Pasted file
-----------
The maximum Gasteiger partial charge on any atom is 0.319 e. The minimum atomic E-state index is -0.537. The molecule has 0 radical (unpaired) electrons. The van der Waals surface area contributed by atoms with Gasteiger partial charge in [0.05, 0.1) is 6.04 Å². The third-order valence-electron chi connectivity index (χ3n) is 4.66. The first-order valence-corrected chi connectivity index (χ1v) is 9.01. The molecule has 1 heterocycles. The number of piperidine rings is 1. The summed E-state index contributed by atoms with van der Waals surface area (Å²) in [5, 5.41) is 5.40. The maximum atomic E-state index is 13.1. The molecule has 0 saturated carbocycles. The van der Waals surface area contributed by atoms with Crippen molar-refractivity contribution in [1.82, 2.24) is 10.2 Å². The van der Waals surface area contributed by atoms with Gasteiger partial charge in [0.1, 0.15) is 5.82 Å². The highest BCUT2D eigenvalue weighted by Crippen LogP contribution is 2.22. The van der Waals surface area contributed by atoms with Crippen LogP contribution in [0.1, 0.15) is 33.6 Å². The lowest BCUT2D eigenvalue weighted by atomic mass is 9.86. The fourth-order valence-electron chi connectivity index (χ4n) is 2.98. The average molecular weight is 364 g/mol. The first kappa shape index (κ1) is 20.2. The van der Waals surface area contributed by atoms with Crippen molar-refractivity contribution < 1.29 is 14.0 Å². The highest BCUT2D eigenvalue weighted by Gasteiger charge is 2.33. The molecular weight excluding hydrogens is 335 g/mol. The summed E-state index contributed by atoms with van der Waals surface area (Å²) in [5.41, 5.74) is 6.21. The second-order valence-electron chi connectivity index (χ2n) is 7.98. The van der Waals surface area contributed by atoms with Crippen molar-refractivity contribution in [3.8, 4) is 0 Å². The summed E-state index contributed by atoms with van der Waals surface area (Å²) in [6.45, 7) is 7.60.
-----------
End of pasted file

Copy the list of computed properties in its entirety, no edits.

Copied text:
The maximum Gasteiger partial charge on any atom is 0.319 e. The minimum atomic E-state index is -0.537. The molecule has 0 radical (unpaired) electrons. The van der Waals surface area contributed by atoms with Gasteiger partial charge in [0.05, 0.1) is 6.04 Å². The third-order valence-electron chi connectivity index (χ3n) is 4.66. The first-order valence-corrected chi connectivity index (χ1v) is 9.01. The molecule has 1 heterocycles. The number of piperidine rings is 1. The summed E-state index contributed by atoms with van der Waals surface area (Å²) in [5, 5.41) is 5.40. The maximum atomic E-state index is 13.1. The molecule has 0 saturated carbocycles. The van der Waals surface area contributed by atoms with Crippen molar-refractivity contribution in [1.82, 2.24) is 10.2 Å². The van der Waals surface area contributed by atoms with Gasteiger partial charge in [0.1, 0.15) is 5.82 Å². The highest BCUT2D eigenvalue weighted by Crippen LogP contribution is 2.22. The van der Waals surface area contributed by atoms with Crippen LogP contribution in [0.1, 0.15) is 33.6 Å². The lowest BCUT2D eigenvalue weighted by atomic mass is 9.86. The fourth-order valence-electron chi connectivity index (χ4n) is 2.98. The average molecular weight is 364 g/mol. The first kappa shape index (κ1) is 20.2. The van der Waals surface area contributed by atoms with Crippen molar-refractivity contribution < 1.29 is 14.0 Å². The highest BCUT2D eigenvalue weighted by Gasteiger charge is 2.33. The molecular weight excluding hydrogens is 335 g/mol. The summed E-state index contributed by atoms with van der Waals surface area (Å²) in [5.41, 5.74) is 6.21. The second-order valence-electron chi connectivity index (χ2n) is 7.98. The van der Waals surface area contributed by atoms with Crippen molar-refractivity contribution in [3.8, 4) is 0 Å². The summed E-state index contributed by atoms with van der Waals surface area (Å²) in [6.45, 7) is 7.60.